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Court of Appeal, Fourth District, Division 1, California.

The PEOPLE of the State of California, Plaintiff and Respondent, v. Ronald Bruce FURMAN, Defendant and Appellant.

Cr. 5229.

Decided: February 07, 1973

Sheela, Lightner, Hughes & Castro and Howard J. Bechefsky, San Diego, for defendant and appellant. Evelle J. Younger, Atty. Gen., Edward A. Hinz, Jr., Chief Asst. Atty. Gen., William E. James, Asst. Atty. Gen., and Elaine A. Alexander, Deputy Atty. Gen., for plaintiff and respondent.



After his motion to suppress evidence under Penal Code section 1538.5 was denied, defendant Ronald Furman pleaded guilty to possessing marijuana for sale (Health & Saf.Code s 11530.5). He appeals the judgment (order granting probation), contending officers did not have probable cause to search his luggage at the San Diego International Airport.

At 3:00 p.m. on January 13, 1972, Budd Johnson, a deputy U.S. Marshal, called Charles McLaughlin, an agent for the California Bureau of Narcotic Enforcement, and told him an informant, known to both men, had said a certain person ‘might possibly’ be in possession of narcotics that night at the San Diego International Airport. The informant said ‘a white male adult, approximately 25 years of age, six foot tall weighing approximately 160 pounds who had long brown hair and wearing blue jeans and a gray-green T-shirt would be departing on United Airlines flight 900 leaving San Diego at 12:35 (a.m.) on January (14th) for Portland, Maine, and would be in possession of two suitcases, one large brown suitcase and possibly one small brown suitcase.’ The informant had given Agent McLaughlin information during the preceding two years which had led to at least fifteen narcotics arrests and convictions.

McLaughlin called U.S. Customs to have someone come to the airport with a dog trained to detect marijuana odors.

About 11 p.m. McLaughlin went to the airport and stationed himself near the United Airlines check-in counter to await the arrival of the described person.

At 11:45 p.m. McLaughlin saw someone who exactly fitted the description given by the informant enter the terminal and walk directly to the United Airlines ticket counter. The person was carrying a large brown suitcase and a smaller brown suitcase. In court McLaughlin identified Furman as the person who went to the ticket counter. McLaughlin saw a ticket exchange transaction, then Furman placed the large brown suitcase in the area where it is taken by the airline clerk. The clerk gave Furman a baggage stub receipt for the large suitcase, and Furman walked in the direction of the boarding area, carrying the smaller brown suitcase. McLaughlin went to the ticket agent and learned Furman had exchanged a ticket to Portland, Maine, for one to Bangor, Maine.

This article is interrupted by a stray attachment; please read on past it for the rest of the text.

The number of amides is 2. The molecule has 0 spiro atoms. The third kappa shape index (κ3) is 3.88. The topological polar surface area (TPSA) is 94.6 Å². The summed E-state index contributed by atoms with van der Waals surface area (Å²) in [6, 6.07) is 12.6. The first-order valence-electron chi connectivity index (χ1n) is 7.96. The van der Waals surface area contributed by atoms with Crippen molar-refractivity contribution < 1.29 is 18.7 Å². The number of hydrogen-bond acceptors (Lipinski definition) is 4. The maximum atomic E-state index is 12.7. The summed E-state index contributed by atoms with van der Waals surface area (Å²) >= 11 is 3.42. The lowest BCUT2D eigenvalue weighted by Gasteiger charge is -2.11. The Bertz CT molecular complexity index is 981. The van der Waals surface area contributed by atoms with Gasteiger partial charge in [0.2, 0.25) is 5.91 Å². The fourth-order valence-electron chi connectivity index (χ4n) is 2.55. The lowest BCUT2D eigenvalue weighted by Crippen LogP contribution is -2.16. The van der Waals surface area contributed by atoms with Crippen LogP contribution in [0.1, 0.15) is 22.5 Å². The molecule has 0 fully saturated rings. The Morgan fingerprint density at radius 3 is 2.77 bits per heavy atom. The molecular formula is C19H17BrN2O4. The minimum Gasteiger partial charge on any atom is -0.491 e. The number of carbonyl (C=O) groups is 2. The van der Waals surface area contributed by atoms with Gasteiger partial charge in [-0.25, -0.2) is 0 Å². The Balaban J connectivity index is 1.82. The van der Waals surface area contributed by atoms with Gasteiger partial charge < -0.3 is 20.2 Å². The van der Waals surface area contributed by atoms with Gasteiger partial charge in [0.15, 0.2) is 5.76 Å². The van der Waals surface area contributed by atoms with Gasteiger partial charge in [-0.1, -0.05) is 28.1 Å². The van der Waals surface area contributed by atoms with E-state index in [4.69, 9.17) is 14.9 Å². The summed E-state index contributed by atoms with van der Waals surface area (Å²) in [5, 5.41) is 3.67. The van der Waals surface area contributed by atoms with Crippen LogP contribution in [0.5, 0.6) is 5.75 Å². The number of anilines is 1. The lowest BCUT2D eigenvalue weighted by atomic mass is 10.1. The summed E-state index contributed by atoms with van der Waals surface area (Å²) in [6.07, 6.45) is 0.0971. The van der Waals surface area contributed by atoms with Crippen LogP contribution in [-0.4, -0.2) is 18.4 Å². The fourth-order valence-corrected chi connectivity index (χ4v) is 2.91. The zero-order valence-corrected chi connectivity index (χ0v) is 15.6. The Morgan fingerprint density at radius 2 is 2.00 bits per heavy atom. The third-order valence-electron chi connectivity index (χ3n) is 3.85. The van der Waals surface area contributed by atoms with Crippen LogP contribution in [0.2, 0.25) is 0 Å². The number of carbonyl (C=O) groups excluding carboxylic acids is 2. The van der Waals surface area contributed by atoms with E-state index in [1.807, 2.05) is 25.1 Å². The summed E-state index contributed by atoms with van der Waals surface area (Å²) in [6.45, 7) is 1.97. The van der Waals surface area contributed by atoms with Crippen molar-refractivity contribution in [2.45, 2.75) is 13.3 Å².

Wayne Steidley, a U.S. Customs officer, arrived at the airport shortly before midnight with Link, a dog he had trained to detect marijuana.

Link had been trained by Officer Steidley at a special school in San Antonio, Texas, to scratch, bite or bark at objects emitting the odor of marijuana. To ‘graduate’ to a field dog, which he did, Link had to achieve a test accuracy score of 90% Or better out of 100 problems. As far as Officer Steidley knew Link and made only two mistakes in his marijuana-sniffing career, and to the best of Officer Steidley's knowledge Link had never mistakenly reacted to objects which did not contain marijuana or hashish. In the previous year Link's prowess in marijuana detection had led to about one hundred arrests.

Upon direction Steidley took Link to the United Airlines baggage room where Furman's large suitcase had been placed. Furman's suitcase was standing on the floor near other baggage to be taken out to the airplane. The suitcase had not been pointed out to Steidley before he gave Link access to the baggage. Link reacted to appellant's suitcase by barking, biting and scratching, as he had been trained to react to marijuana.

This news was passed on to McLaughlin who intercepted Furman as he was about to board his flight. McLaughlin identified himself, showed his badge, asked Furman his identity, told him he was suspected of transporting marijuana, and asked him to go with him to the baggage room. When they reached the baggage room Link was scratching and barking at the large brown suitcase. After Furman placed the small brown suitcase on the floor, Link began barking, scratching and chewing it. Furman refused to open the bags. McLaughlin opened the small suitcase, found 16 marijuana kilo bricks and arrested Furman for possessing and transporting marijuana. More than 30 marijuana kilo bricks were in the large brown suitcase.

These facts, considered together, provide probable cause for the search. The reliable informant's tip there ‘might possibly’ be narcotics in Furman'spossession was corroborated by the officers' independent investigation. Adequate foundation was laid establishing the reliability of Link as an investigative device. Evidence of Link's high level performance and great degree of accuracy in detecting marijuana odors justified reliance on Link's reactions as corroboration of the informant's tip.

Although we are aware of no reported cases involving the use of dogs as marijuana detectors, their use in tracking fugitives has long been admissible in evidence to show an accused was the doer of a criminal act. (See Wigmore, Evidence (3d Ed.) s 177, pp. 633—634.)

The officers as reasonably prudent men were justified in the search and seizure.

Judgment affirmed.

GERALD BROWN, Presiding Justice.

WHELAN and AULT, JJ., concur.

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